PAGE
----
Tender is the Night
Tommy arrives at the Divers house. He and Nicole drink a bottle of wine, then drive toward his hotel. At Nicole's urging, they stop midway at a beach hotel and make love. An American ship is leaving, and the local girls all wave goodbye. Nicole and Tommy make love again. Before daylight, Nicole returns home. Dick returns home that afternoon and finds Nicole confident and effectively cured. Finding him upset, Nicole tries to comfort Dick, but it is no use.
At two o'clock that night, Dick receives a call that Mary North and Lady Caroline have landed themselves in prison, impersonating sailors and picking up girls. Dick spins out a yarn for the jailer that they are American royalty and the jailer releases them for a bribe.
The next day, Dick and Nicole go to get their hair cut together. Before the cuts are finished, Tommy Barban appears and wants to talk. Tommy announces coolly that Nicole loves him and not Dick. The criminal that Dick met outside the movie studio in Paris appears announcing the Tour de France. They learn that the Tour will pass through any minute and the three quickly and gracefully decide that Dick and Nicole will divorce. /PARAGRAPH On the beach, Nicole and Tommy sit together while Dick has one last conversation with Mary North. She praises his old self, saying how everybody loved Dick. Dick crosses the beach like a pope. Nicole wants to go to him, but Tommy restrains her.
In three paragraphs, we learn that Nicole marries Tommy, and Dick moves to New York to practice medicine. Nicole hears that he is well respected, but keeps moving to smaller and smaller towns, even married once, presumably to escape problems with girls. /PARAGRAPH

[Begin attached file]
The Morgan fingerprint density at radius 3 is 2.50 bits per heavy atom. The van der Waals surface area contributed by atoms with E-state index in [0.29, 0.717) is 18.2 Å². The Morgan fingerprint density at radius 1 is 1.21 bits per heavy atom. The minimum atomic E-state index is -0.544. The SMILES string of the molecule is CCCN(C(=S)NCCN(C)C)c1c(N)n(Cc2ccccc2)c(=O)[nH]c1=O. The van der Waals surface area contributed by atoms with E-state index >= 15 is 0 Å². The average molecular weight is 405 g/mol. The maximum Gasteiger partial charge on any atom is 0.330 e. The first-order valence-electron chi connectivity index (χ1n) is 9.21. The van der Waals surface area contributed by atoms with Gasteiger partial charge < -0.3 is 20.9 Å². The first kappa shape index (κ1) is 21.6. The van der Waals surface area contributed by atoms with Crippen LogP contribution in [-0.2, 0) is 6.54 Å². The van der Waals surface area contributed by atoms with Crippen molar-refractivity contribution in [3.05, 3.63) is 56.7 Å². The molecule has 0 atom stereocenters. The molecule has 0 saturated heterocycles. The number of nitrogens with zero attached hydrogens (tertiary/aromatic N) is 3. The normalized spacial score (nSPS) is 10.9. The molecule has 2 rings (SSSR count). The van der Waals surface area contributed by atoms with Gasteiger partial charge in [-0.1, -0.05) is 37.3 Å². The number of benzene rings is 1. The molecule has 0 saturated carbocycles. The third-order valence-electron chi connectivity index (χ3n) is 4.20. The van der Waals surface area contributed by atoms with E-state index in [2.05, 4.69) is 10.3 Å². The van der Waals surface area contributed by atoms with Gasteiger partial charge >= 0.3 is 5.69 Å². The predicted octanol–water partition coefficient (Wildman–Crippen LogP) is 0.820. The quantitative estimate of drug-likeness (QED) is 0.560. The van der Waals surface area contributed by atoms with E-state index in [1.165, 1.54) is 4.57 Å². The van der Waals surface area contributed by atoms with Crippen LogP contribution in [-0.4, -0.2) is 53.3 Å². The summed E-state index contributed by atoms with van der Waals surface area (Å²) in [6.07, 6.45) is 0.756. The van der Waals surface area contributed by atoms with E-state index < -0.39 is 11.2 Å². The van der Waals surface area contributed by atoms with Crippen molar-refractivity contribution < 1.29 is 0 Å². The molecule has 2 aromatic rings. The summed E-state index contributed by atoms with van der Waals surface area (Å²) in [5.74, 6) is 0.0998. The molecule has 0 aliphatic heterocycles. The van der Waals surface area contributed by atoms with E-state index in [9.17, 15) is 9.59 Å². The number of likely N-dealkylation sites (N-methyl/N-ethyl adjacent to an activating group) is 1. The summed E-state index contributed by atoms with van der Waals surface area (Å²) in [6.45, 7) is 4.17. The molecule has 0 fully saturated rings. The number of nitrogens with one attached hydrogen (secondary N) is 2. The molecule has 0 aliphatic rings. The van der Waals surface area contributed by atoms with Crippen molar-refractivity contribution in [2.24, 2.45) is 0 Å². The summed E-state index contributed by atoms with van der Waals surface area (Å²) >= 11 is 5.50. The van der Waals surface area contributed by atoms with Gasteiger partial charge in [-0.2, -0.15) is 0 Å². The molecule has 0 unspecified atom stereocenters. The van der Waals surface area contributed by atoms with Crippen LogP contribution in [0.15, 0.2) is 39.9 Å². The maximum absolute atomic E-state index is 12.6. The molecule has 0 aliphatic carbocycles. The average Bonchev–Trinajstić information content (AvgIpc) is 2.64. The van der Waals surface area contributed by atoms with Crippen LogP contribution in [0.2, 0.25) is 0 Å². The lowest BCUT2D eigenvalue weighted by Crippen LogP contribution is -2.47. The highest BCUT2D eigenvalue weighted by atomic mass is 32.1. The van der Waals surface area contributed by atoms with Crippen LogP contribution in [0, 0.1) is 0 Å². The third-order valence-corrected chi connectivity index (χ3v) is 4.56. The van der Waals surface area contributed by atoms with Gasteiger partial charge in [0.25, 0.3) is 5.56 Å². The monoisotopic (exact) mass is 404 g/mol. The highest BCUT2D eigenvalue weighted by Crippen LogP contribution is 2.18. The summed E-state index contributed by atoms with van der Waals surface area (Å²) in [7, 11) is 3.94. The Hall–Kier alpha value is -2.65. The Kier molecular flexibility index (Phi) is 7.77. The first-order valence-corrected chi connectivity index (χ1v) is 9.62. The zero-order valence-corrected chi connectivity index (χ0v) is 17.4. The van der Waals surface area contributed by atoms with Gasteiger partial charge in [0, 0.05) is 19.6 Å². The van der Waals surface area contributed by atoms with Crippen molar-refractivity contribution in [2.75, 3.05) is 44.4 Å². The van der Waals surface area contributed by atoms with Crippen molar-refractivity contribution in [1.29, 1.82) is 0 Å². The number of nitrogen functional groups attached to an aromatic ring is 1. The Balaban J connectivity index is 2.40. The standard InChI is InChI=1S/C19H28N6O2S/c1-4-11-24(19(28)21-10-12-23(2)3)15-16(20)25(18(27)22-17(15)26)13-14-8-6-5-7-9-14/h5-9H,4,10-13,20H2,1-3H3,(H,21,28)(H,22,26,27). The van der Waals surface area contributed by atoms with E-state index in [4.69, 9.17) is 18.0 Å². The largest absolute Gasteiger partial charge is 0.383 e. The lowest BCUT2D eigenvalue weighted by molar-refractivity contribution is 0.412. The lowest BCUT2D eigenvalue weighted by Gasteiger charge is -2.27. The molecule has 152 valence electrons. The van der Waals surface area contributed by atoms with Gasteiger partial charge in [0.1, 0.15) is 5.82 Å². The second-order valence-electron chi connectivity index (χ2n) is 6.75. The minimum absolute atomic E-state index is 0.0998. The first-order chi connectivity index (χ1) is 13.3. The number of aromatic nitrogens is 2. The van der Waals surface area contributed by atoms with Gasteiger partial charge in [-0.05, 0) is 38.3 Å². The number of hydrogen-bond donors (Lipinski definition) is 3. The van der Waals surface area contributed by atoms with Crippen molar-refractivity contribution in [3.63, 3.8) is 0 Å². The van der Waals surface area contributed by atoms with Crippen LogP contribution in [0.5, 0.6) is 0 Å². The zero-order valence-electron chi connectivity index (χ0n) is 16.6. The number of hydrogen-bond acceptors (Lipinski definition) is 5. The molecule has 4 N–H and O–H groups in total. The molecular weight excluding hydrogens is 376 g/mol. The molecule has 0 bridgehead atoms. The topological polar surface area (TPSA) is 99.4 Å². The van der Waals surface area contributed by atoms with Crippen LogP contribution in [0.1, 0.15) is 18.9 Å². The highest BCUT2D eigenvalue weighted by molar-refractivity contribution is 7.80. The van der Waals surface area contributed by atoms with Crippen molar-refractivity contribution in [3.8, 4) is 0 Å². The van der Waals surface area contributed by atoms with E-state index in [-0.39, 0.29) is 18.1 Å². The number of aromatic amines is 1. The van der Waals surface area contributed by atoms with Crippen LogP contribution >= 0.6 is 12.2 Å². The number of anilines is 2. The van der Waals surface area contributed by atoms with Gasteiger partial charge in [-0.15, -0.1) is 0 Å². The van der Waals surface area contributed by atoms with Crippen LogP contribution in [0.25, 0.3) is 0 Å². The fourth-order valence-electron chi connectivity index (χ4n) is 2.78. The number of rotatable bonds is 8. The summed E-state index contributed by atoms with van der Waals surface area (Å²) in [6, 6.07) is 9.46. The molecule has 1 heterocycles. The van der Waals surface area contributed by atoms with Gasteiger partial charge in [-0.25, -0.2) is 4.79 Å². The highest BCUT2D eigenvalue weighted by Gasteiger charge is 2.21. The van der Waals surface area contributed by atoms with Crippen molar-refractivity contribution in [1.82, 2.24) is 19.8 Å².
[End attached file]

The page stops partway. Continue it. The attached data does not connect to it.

In the face of Dick's weakness, Nicole finds her freedom. Fitzgerald writes, "The case was finished: Doctor Diver was at liberty." This sentence, in its reference to Dick once more as Doctor Diver, raises the possibility that Dick's abhorrent behavior had all been a ploy to encourage the recuperation of his wife. /PARAGRAPH However, it is a far stronger conclusion that Dick was truly ruined in the process of curing Nicole. The fact that he is called Doctor Diver, in this view, taking on a powerful irony.
Yet though the second view seems more easily supportable than the first, Dick is not wholly ruined at the end of the book, as the scene in which he rescues Mary from prison reveals. He is still quite capable of acting with the extraordinary resolve and charisma that made him such a compelling man at the beginning of the book. This scene serves simply to show that the heroic Dick has not wholly been lost.
The scene in which Dick relinquishes his wife to Tommy with such maturity further reinforces this claim. He does so with great grace, and does not allow himself to depend on anyone but himself for emotional support. He has achieved at least a partial escape from his dissolution. In curing his patient he was deeply affected and scarred, and missed out on his ambitions, but he was not destroyed.
The fact that Nicole ends up with a military man, a soldier and a mercenary, is an interesting one. She fell in love with Dick when she saw him in his uniform, but Dick was not a soldier. Also, the fact that Tommy restrains Nicole when she wishes to go help her husband raises the suggestion that though she has found her freedom she will never be completely free from Dick; that their influence on each other will always, in some form, remain.
Dick's life is similarly ambiguous, though less stable or happy than Nicole's. After gaining a final validation of his former glory and attractiveness from Mary, Dick disappears. He moves to America and becomes a rumour, a fitting existence for a man who dedicated his life to curing someone else. Yet he regains his charm, and embraces America, as his movement from city to small town represents. Not to say his life is perfectly happy: he carries with him regret, and perhaps for this reason he cannot die in the end of the novel, but, like Nicole's father, lives on. Dick's greatest achievement, it seems, was curing Nicole, and both of them will forever be affected by the creative struggle that that cure entailed.
The fact that at the novel's end the perspective remains with Nicole rather than follow Dick serves several purposes. On the one hand it allows Dick to disappear in mystery, to dissolve. On the other hand, it establishes Nicole as Dick's caretaker, as the healthy one. In her health, Dick achieves validation for the decision he made to devote himself to Nicole. He achieved greatness through his cure of one person, at least. Yet even while highlighting Dick's greatness, this stylistic mood also reduces him, transforms him from hero to helper, and fixes Nicole at the novel's center.